‘Sonic the Hedgehog’ and a 40-Year-Old All-American Boy
“Sonic the Hedgehog” is a bog standard first outing for the blue blur.
Feb 19, 2020
“Sonic the Hedgehog” is exactly what we thought it would be. If the film portended by the “Gangsta’s Paradise” trailer appeals to you, then you will likely see past its flaws. For everyone else, a fresh lick of paint on the titular speedster won’t cover up abject mediocrity.
The film begins with a young Sonic (Ben Schwartz) whose coveted supersonic powers force him to leave his home planet. 10 years into self-imposed isolation in Green Hills, Montana, Sonic accidentally betrays his existence to the government by causing an electromagnetic pulse. With no way to leave the planet after losing his bag of portal-forming magic rings, Sonic teams up with local police chief Tom Wachowski (James Marsden) to travel to San Francisco and retrieve the rings — all while being pursued by manic military scientist Dr. Ivo Robotnik (Jim Carrey).
To give credit where credit is due, Sonic’s design has astronomically improved from what was shown at the film’s reveal, and the character animation is springy and energetic. It’s worth repeating that the reanimation involved the mistreatment of numerous visual effects artists, but visually, the film gets Sonic right.
Furthermore, Schwartz and Carrey are impeccably cast as the legendary video game rivals. Improvisational comedian Schwartz captures Sonic’s carefree nature, laughing out many of his lines. Jim Carrey does his thing just as well as you’d expect in the skin of a villain who once enslaved an entire solar system to build an amusement park.
The most glaring issue with “Sonic” is its boilerplate plot. That a franchise with five television shows, an Archie Comics series in syndication for nearly a quarter century and countless video games, from “Sonic Adventure” to “Dr. Robotnik’s Mean Bean Machine” would, in its feature film debut, opt for a boy-meets-alien buddy adventure starring Sonic and some cop is truly bizarre.
James Marsden does his best to play a character with the depth of a tidal pool. Tom Wachowski starts out the film with zero conflict besides deciding whether to live in a big or a small town and zero character flaws. In the first act, he actually says something to the effect of “I just want to save people,” to his perfect wife while scratching their perfect dog in their perfect house.
Why does Sonic meet a random flawless adult? Wouldn’t a child or a young adult have better fulfilled the escapist fantasy of the target audience? “Detective Pikachu’s” Tim (Justice Smith) was based on the protagonist of the 3DS game of the same name, and starts off mistrustful of Pokémon and searching for his estranged dad — he had a purpose and room to grow.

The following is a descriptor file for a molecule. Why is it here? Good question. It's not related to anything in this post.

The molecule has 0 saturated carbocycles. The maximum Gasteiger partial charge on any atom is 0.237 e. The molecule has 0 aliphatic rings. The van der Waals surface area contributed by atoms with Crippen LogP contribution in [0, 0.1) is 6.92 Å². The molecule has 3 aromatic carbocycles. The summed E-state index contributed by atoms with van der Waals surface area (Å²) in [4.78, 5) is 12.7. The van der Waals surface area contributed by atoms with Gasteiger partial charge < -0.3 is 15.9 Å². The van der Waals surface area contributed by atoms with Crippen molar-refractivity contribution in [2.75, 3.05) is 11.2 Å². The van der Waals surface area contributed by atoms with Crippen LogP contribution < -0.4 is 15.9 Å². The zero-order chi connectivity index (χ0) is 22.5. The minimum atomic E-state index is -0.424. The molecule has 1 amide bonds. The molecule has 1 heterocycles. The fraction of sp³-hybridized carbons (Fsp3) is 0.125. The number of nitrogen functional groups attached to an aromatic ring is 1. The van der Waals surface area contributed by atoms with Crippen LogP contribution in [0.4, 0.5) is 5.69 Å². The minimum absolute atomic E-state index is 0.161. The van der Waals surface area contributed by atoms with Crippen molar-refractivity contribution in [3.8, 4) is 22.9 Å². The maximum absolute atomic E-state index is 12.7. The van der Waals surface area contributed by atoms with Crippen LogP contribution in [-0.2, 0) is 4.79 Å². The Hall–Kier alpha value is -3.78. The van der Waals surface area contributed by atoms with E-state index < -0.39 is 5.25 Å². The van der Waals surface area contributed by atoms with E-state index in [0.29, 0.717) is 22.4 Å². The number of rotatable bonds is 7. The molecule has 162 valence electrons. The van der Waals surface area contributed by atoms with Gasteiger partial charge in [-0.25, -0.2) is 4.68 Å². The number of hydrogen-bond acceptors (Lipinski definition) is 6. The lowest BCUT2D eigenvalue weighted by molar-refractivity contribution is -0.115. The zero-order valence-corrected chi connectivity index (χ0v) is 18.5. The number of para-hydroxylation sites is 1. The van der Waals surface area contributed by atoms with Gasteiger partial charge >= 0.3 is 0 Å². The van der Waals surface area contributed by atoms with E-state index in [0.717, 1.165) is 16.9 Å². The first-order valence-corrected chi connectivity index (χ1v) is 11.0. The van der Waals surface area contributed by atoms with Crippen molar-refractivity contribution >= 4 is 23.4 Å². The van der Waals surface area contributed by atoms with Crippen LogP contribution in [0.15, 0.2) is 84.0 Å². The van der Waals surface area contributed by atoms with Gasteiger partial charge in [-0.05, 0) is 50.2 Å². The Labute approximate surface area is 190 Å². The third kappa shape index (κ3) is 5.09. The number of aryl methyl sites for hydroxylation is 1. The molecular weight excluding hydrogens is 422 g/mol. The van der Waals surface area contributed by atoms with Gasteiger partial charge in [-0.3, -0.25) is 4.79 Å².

The writing around Tom is indicative of other issues with the lazily cobbled-together script. The emotional conflict in the film is ungracefully shoehorned in. Sonic’s oscillation between play-acting a homerun and bemoaning his suffocating isolation borders on manic-depressive.
Just about every scene and joke feels like one we’ve seen before, as if the film was mercilessly focus-grouped by a committee that included representatives of Zillow and Epic Games, given the inclusion of a blatant house-hunting product-placement scene and Sonic performing a “Fortnite” dance twice.
“Sonic’s” storytelling integrity betrays itself at the beginning of the film. Without saying too much, in the beginning of the movie when all we know about Sonic is that he’s the fastest being alive, he has to run toward something a few feet away and doesn’t get there fast enough.
Sonic isn’t fast enough.
On my way out of “Sonic,” I heard a child say, “That was the best movie I’ve ever seen.” Sonic fans will likely be pleased to see the blue blur up on the big screen, and with good reason. Parts of him are there.
I love that Sonic has white gloves on throughout the film just because he isn’t Sonic without them. There needed to be more of that. Dr. Eggman doesn’t get his red coat, explosive mustache or even his ridiculous name until the very end. His colorful robot minions, the badniks, are replaced by featureless drones, and Sonic’s countless friends are passed up in favor of a 40-year-old all-American boy.
The end teases a better sequel that is decidedly more “Sonic,” which is a bitter shame. “Sonic the Hedgehog” should have begun where it ended and skipped the boring preamble that was its entire runtime.
Disclaimer: WSN was asked to write an article about this film after receiving an invitation from Paramount Pictures to attend an advanced screening.
Email Fareid El Gafy at [email protected]